Posts Tagged ‘Brunswick’
It’s my second September living year-round in Maine, and the access to fresh, affordable seafood is one of the things I’m most grateful for after more than a year here. Of course the produce is incredibly bountiful now, though a chill is setting in. I can barely keep up with our C.S.A. and my neglected community garden plot’s bounty. I’m actually a member of three C.S.A.s at the moment–incredibly indulgent I know, though I believe they are saving us money on food costs if you pencil everything out. In addition to the vegetable C.S.A., I just started John Bunker’s incredible bi-weekly “Out on a Limb” heritage apple C.S.A. program. And on and off for almost a year now I’ve had the privilege of being one of the inaugural members of the Salt & Sea Community-Supported Fishery, which does a weekly drop of fresh-from-the-boat fish and shellfish in Brunswick. I’ve had a chance to cook with some of the freshest fillets of pollock, Acadian redfish (my new favorite…especially pan-fried for fish tacos), haddock, dabs and monkfish you can imagine. Every week, owner Justine Simon emails us a suggested recipe for that week’s fish, which can usually be assembled with ingredients you have on hand. It takes all the guesswork out of coming up with dinner and then procuring those items. Effortless, delicious fish dinner!
Unfortunately, Justine says last week’s share caught many members off-guard. I was delighted to get her announcement of whole fish for the first time: “some lovely little whiting (silver hake) tonight from Jerry and crew on the Teresa Mare IV. They caught them close to shore as they were coming in from their trip,” Justine wrote. It’s also GMRI’s fish of the month in their excellent Out of the Blue Campaign.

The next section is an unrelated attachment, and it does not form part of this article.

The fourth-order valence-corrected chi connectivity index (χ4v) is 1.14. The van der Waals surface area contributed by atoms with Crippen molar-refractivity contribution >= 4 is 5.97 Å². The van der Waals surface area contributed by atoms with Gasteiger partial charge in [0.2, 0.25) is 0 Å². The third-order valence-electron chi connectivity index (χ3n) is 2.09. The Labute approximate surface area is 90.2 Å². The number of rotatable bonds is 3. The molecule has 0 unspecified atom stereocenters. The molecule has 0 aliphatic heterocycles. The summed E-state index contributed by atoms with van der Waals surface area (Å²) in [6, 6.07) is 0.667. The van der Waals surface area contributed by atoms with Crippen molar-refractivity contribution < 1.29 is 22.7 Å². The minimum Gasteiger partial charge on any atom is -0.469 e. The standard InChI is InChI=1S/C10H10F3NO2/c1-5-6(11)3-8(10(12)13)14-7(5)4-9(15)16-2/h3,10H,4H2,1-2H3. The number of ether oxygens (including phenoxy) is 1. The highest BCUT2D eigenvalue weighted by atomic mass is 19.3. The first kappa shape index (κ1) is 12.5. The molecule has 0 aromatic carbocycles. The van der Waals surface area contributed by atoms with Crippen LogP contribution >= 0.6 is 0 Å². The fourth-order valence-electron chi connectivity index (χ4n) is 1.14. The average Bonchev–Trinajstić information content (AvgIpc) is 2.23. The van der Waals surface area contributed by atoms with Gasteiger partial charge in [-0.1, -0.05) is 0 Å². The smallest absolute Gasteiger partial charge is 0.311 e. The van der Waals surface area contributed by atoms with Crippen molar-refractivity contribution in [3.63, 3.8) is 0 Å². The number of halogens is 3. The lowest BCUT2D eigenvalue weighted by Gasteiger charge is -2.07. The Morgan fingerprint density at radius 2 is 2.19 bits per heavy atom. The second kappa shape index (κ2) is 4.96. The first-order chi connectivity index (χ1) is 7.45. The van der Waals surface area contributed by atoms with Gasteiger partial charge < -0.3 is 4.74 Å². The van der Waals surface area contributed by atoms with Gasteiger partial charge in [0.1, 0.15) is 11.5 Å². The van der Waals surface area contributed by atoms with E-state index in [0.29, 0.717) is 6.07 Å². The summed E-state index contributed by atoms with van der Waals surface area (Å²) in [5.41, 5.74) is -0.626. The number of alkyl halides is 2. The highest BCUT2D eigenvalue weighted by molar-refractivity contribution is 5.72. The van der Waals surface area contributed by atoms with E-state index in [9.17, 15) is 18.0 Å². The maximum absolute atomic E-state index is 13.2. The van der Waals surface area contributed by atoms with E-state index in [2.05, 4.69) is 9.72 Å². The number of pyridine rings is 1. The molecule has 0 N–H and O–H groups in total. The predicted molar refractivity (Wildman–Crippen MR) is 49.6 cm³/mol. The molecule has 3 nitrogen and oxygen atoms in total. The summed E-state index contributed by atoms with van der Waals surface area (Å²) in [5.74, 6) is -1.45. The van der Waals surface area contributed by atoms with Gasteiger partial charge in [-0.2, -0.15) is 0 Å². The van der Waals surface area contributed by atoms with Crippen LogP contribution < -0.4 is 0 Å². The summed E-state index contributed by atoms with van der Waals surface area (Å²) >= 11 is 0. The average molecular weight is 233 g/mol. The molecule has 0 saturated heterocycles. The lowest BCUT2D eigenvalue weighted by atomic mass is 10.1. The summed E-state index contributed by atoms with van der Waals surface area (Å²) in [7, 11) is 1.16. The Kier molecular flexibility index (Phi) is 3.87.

I’ve had a fascination with whiting ever since living in Baltimore, where filets of the cheap fish are fried and known as the local delicacy, Lake Trout (not from a lake nor a trout). As Justine went on, “Whiting is considered a delicacy in many different types of cuisine, and is more often than not prepared whole.” I’m not sure if you can call young whiting “scrod,” but seems to be similar to young cod, haddock and other whitefish.
The whole fish thankfully came gutted and cleaned. Justine said folks most often remove the head, fins and tail, then dredge the fish in egg and flour and either fry or bake them. But my in-laws had just arrived, so we opted for take-out (something we rarely do) to avoid the mess of frying fish.
So I gladly opted for Justine’s latter suggestion that whiting are perfect for fish stock for those who “don’t want to wrestle with small fish.” I’d never made fish stock before, but this was the perfect alternative, since we weren’t eating the fish right away. Plus, I’ve always been disappointed by the canned version. Doesn’t seem worth paying for doctored water when you have time to make your own. Justine goes on: “I was talking to an Italian woman while the boats were unloading and she gave me a simple recipe that we made last night, and it was delicious:
Fry some onion and garlic in olive oil, cook on low heat until onions are caramelized. Add plenty of water, some salt and the fish. Bring to a boil and let simmer for an hour or so. Strain, so all you are left with is clear stock. Put back in pot, and add more water, finely diced potato and carrot, orzo, parsley, salt and pepper. Yum!”
We simmered potatoes, carrots, celery, fennel, onions and tomatoes from our CSA and/or my garden in the stock, which made for a delicious meal. I just used a mesh ladle strainer to remove the fish bodies, picking off the sweet delicate meat that gave right away from the bone. It would also be perfect for bouillabaisse, cioppino or my grandmother’s Manhattan-style clam chowder.
Surprisingly, Justine reported “overall the whiting didn’t get great reviews from the CSF.” How I often forget my tastes are more exotic and adventurous than my average fellow American. Fortunately, several members rallied to tell Salt & Sea they liked it! So they’ll at least offer it again as a preference that people of which people can opt out. Count me in! I’m ready to continue to get my hands dirty with fresh fish. If only I could have smoked these small fish as a stand-in for whole smoked whitefish at our lovely Yom Kippur break-fast we had with friends this year. I brought the bagels, local Maine lox and cream cheese instead.